The economic stress caused by the COVID-19 outbreak has led the federal government to lighten the burdens on taxpayers. The government has extended the deadline for filing federal taxes and making federal tax payments to July 15. The deadline for first quarter estimated taxes in 2020 also has been extended to July 15. Taxpayers who have an IRA can wait until July 15 to make contributions to it for 2019. States generally have followed the example of the federal government in extending their tax deadlines to July 15. A few states have moved their deadlines to an earlier date. You should check the website of your state tax agency to find the deadline that applies to you.Taxpayer Relief Under the CARES Act
The Coronavirus Aid, Relief, and Economic Security (CARES) Act is a federal stimulus package that is intended to boost the economy and relieve pressure on individuals and families. As part of this law, the federal government will distribute payments of up to $1,200 to qualifying individual taxpayers ($2,400 for joint taxpayers), which may be supplemented by additional payments to taxpayers with children. A qualifying taxpayer will receive an additional $500 for each child who is 16 or younger. The IRS estimates that 80 percent of the U.S. population will receive one of these checks.
Your payment will depend on your adjusted gross income. A taxpayer who has an adjusted gross income no greater than $75,000 (or a couple filing jointly with an adjusted gross income no greater than $150,000) will receive the full amount. A taxpayer who has an adjusted gross income over $99,000 (or a couple filing jointly with an adjusted gross income over $198,000 and no children) will not receive a check. A taxpayer who is filing as Head of Household will receive the full amount if their adjusted gross income is no greater than $112,500, while they will not receive a check if their adjusted gross income is over $146,500. Within these ranges, a sliding scale is used to determine the amount of the payment.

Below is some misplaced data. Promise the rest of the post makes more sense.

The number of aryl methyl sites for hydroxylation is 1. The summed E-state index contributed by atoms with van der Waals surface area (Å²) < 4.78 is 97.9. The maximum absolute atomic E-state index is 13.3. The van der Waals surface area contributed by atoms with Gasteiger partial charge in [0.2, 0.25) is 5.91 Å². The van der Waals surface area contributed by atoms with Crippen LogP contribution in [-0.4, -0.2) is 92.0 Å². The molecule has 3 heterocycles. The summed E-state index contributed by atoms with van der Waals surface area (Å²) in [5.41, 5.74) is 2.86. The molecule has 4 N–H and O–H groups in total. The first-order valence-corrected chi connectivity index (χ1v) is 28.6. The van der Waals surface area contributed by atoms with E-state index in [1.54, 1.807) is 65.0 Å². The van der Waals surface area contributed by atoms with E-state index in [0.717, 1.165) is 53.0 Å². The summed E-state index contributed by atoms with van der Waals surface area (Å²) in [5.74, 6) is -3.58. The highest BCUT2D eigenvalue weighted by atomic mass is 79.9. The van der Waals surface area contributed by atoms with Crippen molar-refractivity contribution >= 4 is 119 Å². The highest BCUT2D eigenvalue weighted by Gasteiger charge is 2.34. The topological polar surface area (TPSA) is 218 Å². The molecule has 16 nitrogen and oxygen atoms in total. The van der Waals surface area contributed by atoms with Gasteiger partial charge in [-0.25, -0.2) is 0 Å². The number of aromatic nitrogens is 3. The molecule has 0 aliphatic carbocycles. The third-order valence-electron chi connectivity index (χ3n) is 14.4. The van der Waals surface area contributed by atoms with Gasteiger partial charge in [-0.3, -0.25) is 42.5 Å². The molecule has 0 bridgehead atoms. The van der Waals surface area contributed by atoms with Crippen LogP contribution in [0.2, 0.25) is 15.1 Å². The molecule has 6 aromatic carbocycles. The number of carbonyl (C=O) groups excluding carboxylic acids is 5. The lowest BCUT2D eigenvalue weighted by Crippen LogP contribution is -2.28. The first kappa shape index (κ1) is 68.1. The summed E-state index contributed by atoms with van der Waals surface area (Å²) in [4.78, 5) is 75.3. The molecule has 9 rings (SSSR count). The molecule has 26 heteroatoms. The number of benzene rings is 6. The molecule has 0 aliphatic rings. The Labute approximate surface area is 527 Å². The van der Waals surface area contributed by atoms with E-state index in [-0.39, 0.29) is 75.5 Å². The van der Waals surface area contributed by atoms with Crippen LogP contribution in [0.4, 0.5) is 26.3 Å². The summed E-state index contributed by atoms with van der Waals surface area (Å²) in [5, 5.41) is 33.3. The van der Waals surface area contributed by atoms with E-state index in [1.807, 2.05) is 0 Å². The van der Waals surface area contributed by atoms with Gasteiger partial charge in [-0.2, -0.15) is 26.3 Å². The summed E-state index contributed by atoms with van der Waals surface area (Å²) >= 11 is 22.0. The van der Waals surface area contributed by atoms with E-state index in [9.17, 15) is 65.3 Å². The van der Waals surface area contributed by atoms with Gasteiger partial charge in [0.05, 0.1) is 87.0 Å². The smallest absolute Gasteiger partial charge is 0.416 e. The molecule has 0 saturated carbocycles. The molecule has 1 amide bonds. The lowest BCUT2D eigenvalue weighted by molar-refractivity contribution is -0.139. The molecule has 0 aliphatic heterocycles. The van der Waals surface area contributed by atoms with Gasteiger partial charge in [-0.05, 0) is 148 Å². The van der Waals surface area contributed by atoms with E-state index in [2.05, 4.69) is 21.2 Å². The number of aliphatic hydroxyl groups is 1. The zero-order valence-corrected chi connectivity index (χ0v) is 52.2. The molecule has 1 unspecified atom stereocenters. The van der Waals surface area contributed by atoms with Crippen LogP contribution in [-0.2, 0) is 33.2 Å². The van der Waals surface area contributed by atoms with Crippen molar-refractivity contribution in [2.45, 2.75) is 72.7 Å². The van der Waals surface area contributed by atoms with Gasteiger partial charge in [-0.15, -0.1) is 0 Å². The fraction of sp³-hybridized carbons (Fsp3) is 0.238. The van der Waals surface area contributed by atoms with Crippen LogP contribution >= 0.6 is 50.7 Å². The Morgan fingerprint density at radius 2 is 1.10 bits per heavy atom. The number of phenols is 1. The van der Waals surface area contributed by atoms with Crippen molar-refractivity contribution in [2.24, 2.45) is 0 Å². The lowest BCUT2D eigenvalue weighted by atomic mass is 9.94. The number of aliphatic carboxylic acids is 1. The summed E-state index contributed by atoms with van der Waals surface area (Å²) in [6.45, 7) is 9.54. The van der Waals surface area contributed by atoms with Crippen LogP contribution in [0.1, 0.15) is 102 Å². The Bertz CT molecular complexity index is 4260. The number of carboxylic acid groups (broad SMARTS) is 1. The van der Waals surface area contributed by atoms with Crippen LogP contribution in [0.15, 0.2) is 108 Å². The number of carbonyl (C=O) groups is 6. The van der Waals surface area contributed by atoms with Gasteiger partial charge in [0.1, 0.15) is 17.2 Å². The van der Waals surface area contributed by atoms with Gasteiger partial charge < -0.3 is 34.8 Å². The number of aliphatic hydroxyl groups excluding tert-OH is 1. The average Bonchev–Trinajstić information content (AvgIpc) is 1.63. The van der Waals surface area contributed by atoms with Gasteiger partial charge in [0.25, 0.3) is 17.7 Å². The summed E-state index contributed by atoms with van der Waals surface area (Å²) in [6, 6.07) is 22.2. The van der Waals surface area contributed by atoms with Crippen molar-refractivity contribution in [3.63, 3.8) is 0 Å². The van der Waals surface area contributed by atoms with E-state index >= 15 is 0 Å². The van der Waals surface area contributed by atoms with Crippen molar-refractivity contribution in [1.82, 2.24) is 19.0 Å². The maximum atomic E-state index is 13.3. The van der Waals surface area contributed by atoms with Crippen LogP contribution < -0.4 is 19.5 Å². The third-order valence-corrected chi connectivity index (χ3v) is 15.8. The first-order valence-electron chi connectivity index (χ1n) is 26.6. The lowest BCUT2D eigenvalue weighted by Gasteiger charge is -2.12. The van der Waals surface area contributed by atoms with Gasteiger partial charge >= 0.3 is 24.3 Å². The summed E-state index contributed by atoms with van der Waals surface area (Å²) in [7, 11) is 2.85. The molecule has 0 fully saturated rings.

The CARES Act provides several additional benefits to taxpayers. Until January 21, 2021, it allows employers to make tax-free student loan payments for their employees, up to a $5,250 annual limit. The payments will not count toward the employee’s income. Meanwhile, the early withdrawal penalty will be waived for up to $100,000 withdrawn from a retirement plan. Businesses and self-employed individuals will not need to pay Social Security payroll taxes for employers in 2020, although they will need to pay back this amount in 2021 and 2022. Finally, the CARES Act provides supplements to unemployment benefits and loans through the Small Business Administration and the Federal Reserve lending program. Read more here about unemployment benefits, and read more here about business loans.